Do not let the FIRPTA Withholding process hold you back from a potentially lucrative real estate deal—hire an expert Real Estate Attorney with experience handling this federal requirement.
Florida real estate has long been an alluring asset to investors worldwide, holding strong through some of the most difficult economic times. From oceanfront condos to expansive lots of vacant land, there is something for everyone in the Sunshine State.
However, regardless of your property of choice, one thing almost every foreign investor will face is FIRPTA, or the Foreign Investment in Real Property Tax Act. Thanks to the complexities of this otherwise obscure tax law, most investors will see a dent in their return on investment—unless they hire a Jurado & Associates Real Estate Attorney who understands the ins and outs of the FIRPTA process.
What is FIRPTA?
Enacted by Congress over 40 years ago, FIRPTA imposes income tax on foreign persons transferring of U.S. real property interests. The law’s broad language denotes its wide reach: It applies even when the seller is not receiving any proceeds from the sale (such as in a short sale scenario) and regardless of whether the foreign seller is a natural person or a legal person (such as a corporation or LLC).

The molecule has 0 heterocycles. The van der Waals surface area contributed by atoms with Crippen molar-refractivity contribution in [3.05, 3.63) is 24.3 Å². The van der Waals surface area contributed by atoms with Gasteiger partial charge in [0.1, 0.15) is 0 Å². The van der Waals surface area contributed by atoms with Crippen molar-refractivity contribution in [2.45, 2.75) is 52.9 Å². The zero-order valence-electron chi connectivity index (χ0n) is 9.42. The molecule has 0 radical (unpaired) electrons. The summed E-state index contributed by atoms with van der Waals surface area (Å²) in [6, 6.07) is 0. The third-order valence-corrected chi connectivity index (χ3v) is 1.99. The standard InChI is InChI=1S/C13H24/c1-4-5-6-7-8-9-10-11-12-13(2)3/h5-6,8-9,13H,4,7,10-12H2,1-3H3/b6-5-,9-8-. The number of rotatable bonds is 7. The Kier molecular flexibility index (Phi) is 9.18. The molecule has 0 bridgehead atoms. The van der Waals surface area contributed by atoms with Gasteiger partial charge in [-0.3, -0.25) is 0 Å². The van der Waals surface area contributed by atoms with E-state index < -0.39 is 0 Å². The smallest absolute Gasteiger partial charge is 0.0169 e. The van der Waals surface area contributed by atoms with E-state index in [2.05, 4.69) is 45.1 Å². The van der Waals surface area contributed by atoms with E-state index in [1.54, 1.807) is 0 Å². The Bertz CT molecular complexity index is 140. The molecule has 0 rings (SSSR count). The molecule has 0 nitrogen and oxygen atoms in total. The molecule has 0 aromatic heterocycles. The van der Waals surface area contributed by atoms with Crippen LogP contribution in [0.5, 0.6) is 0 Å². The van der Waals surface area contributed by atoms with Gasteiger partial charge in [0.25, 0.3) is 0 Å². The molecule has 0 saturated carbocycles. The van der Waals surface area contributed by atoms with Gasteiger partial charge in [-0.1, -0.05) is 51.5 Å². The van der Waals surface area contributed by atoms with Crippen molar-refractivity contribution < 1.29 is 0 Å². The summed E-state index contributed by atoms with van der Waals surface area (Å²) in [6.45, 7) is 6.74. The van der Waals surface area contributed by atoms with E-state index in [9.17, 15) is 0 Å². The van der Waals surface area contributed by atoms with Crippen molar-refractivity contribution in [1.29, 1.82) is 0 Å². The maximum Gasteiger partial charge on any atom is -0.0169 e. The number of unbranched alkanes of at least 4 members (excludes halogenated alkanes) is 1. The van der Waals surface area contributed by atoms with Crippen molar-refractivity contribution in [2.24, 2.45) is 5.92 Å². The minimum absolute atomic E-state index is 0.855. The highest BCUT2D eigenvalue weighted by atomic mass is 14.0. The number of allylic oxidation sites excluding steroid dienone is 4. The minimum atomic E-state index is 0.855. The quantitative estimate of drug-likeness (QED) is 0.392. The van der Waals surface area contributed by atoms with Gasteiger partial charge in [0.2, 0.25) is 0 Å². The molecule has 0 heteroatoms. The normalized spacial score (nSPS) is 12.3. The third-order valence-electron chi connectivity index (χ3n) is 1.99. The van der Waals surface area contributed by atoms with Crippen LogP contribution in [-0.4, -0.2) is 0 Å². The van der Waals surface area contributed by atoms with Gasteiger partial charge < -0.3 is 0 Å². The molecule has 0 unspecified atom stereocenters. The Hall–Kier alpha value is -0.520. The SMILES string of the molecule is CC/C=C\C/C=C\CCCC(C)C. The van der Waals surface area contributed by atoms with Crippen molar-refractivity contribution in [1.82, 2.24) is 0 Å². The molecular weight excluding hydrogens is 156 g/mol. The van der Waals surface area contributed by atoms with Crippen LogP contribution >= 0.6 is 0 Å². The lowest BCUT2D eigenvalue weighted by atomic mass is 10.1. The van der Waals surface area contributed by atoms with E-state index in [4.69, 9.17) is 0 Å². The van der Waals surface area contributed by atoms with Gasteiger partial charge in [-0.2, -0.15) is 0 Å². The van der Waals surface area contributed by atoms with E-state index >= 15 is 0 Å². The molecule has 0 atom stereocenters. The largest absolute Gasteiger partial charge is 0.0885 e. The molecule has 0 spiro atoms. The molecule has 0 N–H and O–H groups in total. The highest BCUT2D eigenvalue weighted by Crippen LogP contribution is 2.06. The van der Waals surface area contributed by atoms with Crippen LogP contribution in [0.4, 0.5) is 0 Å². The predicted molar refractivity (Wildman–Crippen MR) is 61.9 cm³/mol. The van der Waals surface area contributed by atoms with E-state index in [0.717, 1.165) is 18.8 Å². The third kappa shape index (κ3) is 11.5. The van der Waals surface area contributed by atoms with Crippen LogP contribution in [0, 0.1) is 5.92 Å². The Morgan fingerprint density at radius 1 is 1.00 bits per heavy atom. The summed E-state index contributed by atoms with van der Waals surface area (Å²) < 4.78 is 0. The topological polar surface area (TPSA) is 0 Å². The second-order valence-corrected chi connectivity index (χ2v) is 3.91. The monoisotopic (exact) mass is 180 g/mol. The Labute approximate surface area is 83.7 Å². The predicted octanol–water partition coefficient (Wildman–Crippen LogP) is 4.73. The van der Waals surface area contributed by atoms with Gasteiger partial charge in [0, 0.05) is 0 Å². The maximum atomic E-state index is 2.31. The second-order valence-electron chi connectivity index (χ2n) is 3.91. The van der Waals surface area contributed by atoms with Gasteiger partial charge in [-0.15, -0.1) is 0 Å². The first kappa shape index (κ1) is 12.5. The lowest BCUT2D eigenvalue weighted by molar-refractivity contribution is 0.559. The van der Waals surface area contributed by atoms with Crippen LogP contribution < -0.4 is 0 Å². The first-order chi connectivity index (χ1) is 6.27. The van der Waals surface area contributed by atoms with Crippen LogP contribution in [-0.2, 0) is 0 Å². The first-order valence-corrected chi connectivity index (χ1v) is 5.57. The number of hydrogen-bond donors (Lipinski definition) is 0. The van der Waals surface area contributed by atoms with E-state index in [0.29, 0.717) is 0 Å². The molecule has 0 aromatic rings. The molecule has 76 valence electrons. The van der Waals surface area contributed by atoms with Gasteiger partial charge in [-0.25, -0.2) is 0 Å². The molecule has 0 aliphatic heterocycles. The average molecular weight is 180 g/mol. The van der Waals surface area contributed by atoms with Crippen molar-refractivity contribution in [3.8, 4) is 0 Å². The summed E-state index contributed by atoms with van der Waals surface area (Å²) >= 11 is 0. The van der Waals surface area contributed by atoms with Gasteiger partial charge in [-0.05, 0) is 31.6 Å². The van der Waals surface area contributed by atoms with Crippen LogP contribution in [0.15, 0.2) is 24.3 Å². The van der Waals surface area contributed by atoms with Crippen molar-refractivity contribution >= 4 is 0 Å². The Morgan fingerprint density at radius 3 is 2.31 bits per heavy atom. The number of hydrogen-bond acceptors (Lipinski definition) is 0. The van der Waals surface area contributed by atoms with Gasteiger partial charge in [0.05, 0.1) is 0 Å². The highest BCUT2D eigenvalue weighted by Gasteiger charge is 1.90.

However, the foreign seller is not the only one burdened by FIRPTA requirements: In a qualifying transaction, it is the buyer’s obligation to withhold up to 15% of the gross proceeds that the seller receives from the sale. Hence any property deal where FIRPTA may be implicated can be off-putting to either party, adding yet more complexity and expense to what may already be a complicated transaction.
Fortunately, Jurado & Associates has worked with sellers and investors from around the world, and therefore has proven experience meeting compliance requirements of FIRPTA.
Understanding the FIRPTA Withholding Process
Under FIRPTA, the buyer of a U.S. property owned by a foreign person must withhold the necessary percentage of proceeds and file Form 8288, U.S. Withholding Tax Return, with the U.S. Internal Revenue Service (IRS). This obligation is also known as a “Section 1445 Withholding,” after the relevant portion of the Internal Revenue Code. This is typically done by the buyer’s closing agent within twenty days of the real estate closing.